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Benami Properties: The crackdown continues

Benami Properties: The Crackdown Continues

What is a Benami property?

The word ‘Benami’ means ‘anonymous’ or ‘without a name’, in English. When a person purchases a property in the name of a proxy it’s called a Benami property. In most of the cases, the name of the person/s in records is/are different from the one who is purchasing it. In this kind of transactions, the person on whose name the property has been bought is called the Benamdar and the property is called Benami property. The person who pays for the buy is the real owner.

The dark side

As an old practice, to avoid taxation and evade interferences from IT department people invest and sidetrack their black money by buying Benami property. More than often the real owner/s of these properties is/are difficult to trace as they use fake identities to mask the odds. The Benami route is also taken by hawala channels to route black money very often. There are offenders who hoard the black income in cash and many of the tax evaders invest their illegal money in buying Benami properties. This practice disturbs the revenue system of Government and harms the growth of the state and the country.

What’s good and what’s not

Followings are the transactions which are not Benami:

  • A property which is brought by the husband in the name of his wife or vice-versa is absolutely legal provided the payment is being paid through a known source of income. Same will be the case if a parent buys a property in his/her child’s name and is paying for it through a valid channel.
  • A joint property with one’s siblings or any other relative/s doesn’t fall under Benami category if the amount is paid out of known sources of income.
  • GPA properties are not Benami properties. GPA property is the property which has been given from one person to another under the rule of power of attorney. If all the paper works are legal of such properties, they won’t be called Benami

Properties purchased in someone else’s name which don’t fall under the above categories may be termed as Benami. Under present Government majors steps are being taken to eradicate the black money system and at present strict actions are being taken against Benami properties.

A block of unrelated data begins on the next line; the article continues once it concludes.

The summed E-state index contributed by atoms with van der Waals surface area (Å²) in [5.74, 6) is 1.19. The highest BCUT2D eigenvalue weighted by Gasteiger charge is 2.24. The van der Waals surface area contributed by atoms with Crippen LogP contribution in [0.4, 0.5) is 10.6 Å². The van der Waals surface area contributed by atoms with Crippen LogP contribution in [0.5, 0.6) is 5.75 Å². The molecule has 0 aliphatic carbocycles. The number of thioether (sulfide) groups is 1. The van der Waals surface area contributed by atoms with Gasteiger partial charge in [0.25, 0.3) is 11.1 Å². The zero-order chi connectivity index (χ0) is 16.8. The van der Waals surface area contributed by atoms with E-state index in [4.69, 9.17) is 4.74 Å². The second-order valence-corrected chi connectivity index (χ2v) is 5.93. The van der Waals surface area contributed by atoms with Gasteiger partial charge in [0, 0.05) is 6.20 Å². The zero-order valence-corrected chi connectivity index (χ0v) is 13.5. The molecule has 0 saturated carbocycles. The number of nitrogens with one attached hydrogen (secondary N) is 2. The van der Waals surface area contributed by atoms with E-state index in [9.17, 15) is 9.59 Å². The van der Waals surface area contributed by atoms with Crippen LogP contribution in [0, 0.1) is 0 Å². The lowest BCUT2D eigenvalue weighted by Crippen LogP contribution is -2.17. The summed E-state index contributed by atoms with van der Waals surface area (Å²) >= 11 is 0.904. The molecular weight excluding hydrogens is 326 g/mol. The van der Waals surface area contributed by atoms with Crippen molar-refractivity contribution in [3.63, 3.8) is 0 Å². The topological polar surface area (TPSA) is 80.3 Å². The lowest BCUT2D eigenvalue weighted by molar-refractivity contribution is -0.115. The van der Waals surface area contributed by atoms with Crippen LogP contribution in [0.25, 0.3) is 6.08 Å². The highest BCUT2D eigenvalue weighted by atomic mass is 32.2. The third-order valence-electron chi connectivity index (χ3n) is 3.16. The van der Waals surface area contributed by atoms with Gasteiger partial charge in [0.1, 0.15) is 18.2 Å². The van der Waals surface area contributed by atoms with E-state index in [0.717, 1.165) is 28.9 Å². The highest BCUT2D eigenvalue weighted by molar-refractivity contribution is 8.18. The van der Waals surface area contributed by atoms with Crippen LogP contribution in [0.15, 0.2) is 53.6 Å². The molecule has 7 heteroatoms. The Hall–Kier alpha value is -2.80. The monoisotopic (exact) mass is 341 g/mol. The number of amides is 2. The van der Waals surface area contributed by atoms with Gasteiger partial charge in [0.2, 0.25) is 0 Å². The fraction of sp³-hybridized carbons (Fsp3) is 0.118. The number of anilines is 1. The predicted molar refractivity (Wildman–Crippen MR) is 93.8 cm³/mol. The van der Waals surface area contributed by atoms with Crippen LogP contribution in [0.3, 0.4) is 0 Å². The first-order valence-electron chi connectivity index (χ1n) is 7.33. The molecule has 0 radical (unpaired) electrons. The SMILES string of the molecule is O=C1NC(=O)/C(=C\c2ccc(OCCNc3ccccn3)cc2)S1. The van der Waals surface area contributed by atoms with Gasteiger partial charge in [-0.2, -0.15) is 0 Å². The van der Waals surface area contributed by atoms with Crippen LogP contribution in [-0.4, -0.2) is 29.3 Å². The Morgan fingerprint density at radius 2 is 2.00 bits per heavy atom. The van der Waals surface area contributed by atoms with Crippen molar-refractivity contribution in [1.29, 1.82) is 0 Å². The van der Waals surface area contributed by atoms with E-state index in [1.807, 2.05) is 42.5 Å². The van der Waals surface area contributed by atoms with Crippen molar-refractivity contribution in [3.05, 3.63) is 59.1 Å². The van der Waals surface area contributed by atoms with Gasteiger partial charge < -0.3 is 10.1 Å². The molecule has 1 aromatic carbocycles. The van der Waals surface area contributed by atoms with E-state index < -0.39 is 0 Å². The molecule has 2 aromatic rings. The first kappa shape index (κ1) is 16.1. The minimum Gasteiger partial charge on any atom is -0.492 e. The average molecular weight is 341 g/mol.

Laws against Benami Properties

The first act against Benami properties came into existence in 1988 as the Prohibition of Benami Property Transactions Act, 1988.The Government of India decided to amend the act, a bill was introduced in the Parliament in 2015 and from 1 November 2016, it finally came into effect.

Under The PBPT act once a property is marked Benami by the concerned department a thorough investigation will be carried out and if found guilty the convict is liable to face rigorous imprisonment for 1 year to 7 years. Additionally, 25% of the property value at current rate will be charged from the Benamidar. If anyone furnishes false information about a Benami property, under the Benami Act he/she is prosecutable and may be imprisoned up to 5 years along with fine up to 10% of market value of the Benami property.

There are also provisions for confiscation of such properties without any compensation to the owner.

The Real Estate context

Unlawful real estate transactions took a huge blow when the historic Demonetization drive was delivered. Prime Minister Mr. Narendra Modi came down heavily on black money holders and naturally Benami property was the next in line. The act will certainly limit people from laundering their black money into real estate. The obvious aftermath of this would be better transparency in real estate transactions. Post Benami property act and RERA it may not be wrong to expect that there will be realistic price corrections and better accountability in Indian real estate space.

Authored: 9amstories editorial

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